Cape Town-based satirical artist, Brett Murray (50), has raised the ire of the South African political establishment with his controversial painting, The Spear (above). The 185m portrait, which mimics the Vladimir Stalin-era propaganda posters, depicts the president of the country, Jacob Zuma (70), a practising polygamist with four wives, standing feet astride with his genitals exposed. The artwork which sold for R130 000 ($15 620.87) forms part of Murray’s exhibition at the Goodman Gallery in Johannesburg, Hail to the Thief II: a scathing critique of the African National Congress (ANC) and the way it has gone about the business of governing post-apartheid South Africa.
In an urgent high court application to have the painting removed from the gallery as well as from the website of a weekly newspaper which first published the story, City Press, Jacob Zuma contends that he “felt personally offended and violated.” He added: “the portrait depicts me in a manner that suggests I am a philanderer, a womaniser and one with no respect. It is an undignified depiction of my personality and seeks to create doubt about my personality in the eyes of my fellow citizens, family and children.” However, popular (if not controversial) South African cartoonist Zapiro urges Zuma to “earn” the respect he desires in his depiction of the controversy which was published today in the Mail & Guardian.
On the ground, public opinion is viscerally divided. Some have accused Murray of racism and gross cultural insensitivity, while others have defended his freedom of expression. Speaking on behalf of the family, the president’s daughter, Gugu Zuma, said Murray’s painting is “vulgar and lacks humanity. It seeks to take away our father’s dignity, and destroy his true character and stature as a man.”
In a statement released on Friday the director of the Goodman Gallery, Liza Essers, expressed her disappointment at the court action set in motion by the president and the ANC; “It is a sad day for South Africa when creative production is being threatened with censorship from our ruling party,” she said. “While the views expressed by our artists are not necessarily those of the Gallery, we support our artists’ freedom of speech and expression and encourage them to show work that challenges the status quo, ignites dialogue and shifts consciousness.”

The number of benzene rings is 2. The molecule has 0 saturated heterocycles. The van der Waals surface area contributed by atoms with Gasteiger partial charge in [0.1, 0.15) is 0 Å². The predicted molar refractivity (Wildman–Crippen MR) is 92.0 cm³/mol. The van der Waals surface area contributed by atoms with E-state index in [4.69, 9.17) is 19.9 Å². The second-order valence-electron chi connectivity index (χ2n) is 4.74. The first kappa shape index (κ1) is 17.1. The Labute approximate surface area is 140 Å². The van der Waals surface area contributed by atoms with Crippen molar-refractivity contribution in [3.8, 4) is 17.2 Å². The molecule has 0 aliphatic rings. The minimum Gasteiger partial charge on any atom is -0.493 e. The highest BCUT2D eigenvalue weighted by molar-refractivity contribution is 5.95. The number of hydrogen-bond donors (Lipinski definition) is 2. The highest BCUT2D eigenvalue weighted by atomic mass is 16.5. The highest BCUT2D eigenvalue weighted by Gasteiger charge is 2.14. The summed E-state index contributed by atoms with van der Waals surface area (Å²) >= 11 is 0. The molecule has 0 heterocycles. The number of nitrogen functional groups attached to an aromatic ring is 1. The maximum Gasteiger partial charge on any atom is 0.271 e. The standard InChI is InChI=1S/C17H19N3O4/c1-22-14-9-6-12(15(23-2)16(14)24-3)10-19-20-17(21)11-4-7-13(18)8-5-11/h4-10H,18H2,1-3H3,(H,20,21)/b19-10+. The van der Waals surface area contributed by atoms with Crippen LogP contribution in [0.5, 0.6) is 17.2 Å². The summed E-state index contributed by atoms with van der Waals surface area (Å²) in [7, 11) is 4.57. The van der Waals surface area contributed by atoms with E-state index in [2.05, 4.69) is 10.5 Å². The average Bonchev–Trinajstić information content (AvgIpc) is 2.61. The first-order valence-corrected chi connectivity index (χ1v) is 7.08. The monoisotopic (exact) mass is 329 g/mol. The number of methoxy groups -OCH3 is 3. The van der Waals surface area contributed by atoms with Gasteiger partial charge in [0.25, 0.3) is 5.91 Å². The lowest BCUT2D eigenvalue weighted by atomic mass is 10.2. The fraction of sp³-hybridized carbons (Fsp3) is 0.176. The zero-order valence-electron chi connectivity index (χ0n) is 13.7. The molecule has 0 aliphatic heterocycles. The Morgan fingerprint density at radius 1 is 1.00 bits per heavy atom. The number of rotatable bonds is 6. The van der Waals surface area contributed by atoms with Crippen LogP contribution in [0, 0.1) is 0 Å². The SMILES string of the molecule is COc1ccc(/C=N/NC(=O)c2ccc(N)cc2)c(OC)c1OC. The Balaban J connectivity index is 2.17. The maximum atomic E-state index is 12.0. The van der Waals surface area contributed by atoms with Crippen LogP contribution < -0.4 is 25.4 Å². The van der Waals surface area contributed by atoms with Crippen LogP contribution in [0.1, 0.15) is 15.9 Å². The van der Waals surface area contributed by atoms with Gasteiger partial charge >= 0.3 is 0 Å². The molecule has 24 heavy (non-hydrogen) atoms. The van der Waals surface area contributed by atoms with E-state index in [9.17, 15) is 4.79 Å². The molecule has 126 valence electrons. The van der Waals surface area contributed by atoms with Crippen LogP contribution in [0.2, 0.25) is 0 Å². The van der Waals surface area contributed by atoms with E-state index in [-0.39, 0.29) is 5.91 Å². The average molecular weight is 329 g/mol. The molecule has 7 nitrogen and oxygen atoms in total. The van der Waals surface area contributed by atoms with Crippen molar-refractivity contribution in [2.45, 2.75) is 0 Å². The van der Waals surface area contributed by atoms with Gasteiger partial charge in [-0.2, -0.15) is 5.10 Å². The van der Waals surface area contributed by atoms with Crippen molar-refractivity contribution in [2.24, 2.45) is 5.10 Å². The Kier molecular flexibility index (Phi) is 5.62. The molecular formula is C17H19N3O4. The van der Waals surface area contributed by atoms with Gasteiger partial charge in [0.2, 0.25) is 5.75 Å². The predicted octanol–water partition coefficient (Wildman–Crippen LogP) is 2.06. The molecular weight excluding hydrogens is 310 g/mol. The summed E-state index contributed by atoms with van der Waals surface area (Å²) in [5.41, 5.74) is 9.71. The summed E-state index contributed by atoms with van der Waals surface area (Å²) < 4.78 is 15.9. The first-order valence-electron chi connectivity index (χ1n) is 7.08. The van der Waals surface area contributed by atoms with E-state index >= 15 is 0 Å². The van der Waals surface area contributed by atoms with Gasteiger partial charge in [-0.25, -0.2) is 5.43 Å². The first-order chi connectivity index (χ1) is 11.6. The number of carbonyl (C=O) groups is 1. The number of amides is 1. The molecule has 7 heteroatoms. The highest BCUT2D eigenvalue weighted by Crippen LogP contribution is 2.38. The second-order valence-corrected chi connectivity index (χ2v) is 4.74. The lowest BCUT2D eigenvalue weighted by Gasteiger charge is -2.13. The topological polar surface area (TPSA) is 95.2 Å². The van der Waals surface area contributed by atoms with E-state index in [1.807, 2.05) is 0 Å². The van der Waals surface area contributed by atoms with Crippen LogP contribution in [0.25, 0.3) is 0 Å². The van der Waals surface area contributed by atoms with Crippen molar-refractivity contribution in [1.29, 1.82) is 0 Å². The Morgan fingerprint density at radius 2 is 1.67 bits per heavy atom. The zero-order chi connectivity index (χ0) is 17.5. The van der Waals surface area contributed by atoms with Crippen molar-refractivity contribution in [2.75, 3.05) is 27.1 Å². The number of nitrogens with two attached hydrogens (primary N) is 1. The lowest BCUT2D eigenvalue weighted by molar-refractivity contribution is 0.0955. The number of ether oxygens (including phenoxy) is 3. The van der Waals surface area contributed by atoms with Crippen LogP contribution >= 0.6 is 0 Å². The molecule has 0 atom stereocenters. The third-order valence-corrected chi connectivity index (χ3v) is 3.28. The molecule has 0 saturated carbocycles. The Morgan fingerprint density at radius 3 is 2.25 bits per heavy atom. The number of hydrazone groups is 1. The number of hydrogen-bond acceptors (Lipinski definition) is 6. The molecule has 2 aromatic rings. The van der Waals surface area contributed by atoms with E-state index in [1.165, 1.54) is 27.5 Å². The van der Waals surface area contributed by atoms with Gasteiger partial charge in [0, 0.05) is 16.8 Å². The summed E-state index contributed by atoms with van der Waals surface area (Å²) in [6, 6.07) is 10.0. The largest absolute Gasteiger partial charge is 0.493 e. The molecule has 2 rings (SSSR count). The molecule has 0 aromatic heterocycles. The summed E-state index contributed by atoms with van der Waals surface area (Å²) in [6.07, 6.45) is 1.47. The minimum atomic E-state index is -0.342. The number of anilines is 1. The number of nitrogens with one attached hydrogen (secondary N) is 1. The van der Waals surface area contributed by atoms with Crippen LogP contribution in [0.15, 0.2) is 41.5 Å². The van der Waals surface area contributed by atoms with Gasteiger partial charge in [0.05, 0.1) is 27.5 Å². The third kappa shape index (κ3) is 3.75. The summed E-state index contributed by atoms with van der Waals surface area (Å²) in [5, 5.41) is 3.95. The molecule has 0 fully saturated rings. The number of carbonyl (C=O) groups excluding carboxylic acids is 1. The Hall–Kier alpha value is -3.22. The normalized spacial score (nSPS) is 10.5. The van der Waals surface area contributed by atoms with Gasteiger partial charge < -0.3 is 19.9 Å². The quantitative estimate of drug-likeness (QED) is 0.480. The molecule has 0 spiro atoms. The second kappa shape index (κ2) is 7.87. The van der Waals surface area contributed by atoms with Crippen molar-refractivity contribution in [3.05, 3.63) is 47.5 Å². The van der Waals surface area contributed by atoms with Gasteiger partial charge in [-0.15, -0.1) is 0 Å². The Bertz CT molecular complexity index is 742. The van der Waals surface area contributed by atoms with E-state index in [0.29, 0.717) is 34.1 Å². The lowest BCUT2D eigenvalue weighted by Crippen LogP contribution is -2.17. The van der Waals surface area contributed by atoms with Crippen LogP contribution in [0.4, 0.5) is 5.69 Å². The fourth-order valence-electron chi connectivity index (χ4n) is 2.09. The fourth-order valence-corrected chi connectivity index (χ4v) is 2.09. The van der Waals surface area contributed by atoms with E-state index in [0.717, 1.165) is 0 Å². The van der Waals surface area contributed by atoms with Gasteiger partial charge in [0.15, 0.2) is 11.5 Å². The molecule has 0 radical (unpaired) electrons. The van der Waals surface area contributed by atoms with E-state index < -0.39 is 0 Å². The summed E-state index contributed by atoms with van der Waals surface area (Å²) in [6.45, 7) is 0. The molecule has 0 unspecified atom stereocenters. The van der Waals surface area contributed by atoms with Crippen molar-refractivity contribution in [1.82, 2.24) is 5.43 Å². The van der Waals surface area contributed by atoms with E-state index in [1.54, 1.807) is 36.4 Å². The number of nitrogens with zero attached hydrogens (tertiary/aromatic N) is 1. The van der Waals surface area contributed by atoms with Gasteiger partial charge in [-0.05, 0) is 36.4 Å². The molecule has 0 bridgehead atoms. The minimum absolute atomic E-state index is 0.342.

The South Gauteng High Court is set to hear the matter tomorrow.
“The Spear” painting has been defaced by two men, presumably acting separately, and it was all caught on camera:
As the saga continues it seems the public is completely divided on the issue: is a legitimate critique of Zuma? or does it simply reproduce colonialist tropes about African sexuality? or neither matter and freedom of speech trumps all?
Zuma’s lawyer Gcina Malindi, broke down in tears during a court hearing. The hearings have been post-poned due to the emotional toll the case took on the leading ANC lawyer when he spoke about South Africa’s struggle for democracy. Read some of the questions he was asked here.
City Press, the South African newspaper which first published a photo of the painting has removed it from their pages citing “peacemaking” and “fear” as the reasons. City Press editor Ferial Haffajee wrote a poignant account of the decision process to remove the painting (which at this point has gone viral). Read it here.
The ANC, Jacob Zuma, and The Goodman Gallery have settled their legal dispute out of court amid continuing protests. The Gallery agreed to remove the painting from “public view,” which will eventually include their website. The ANC has called for a debate on to what extent sensitivities about human dignity in post-apartheid South Africa imposed limitations on freedom of expression. As far as we can tell, this debate has already taken place for weeks in the public and private spaces of South Africa and the world.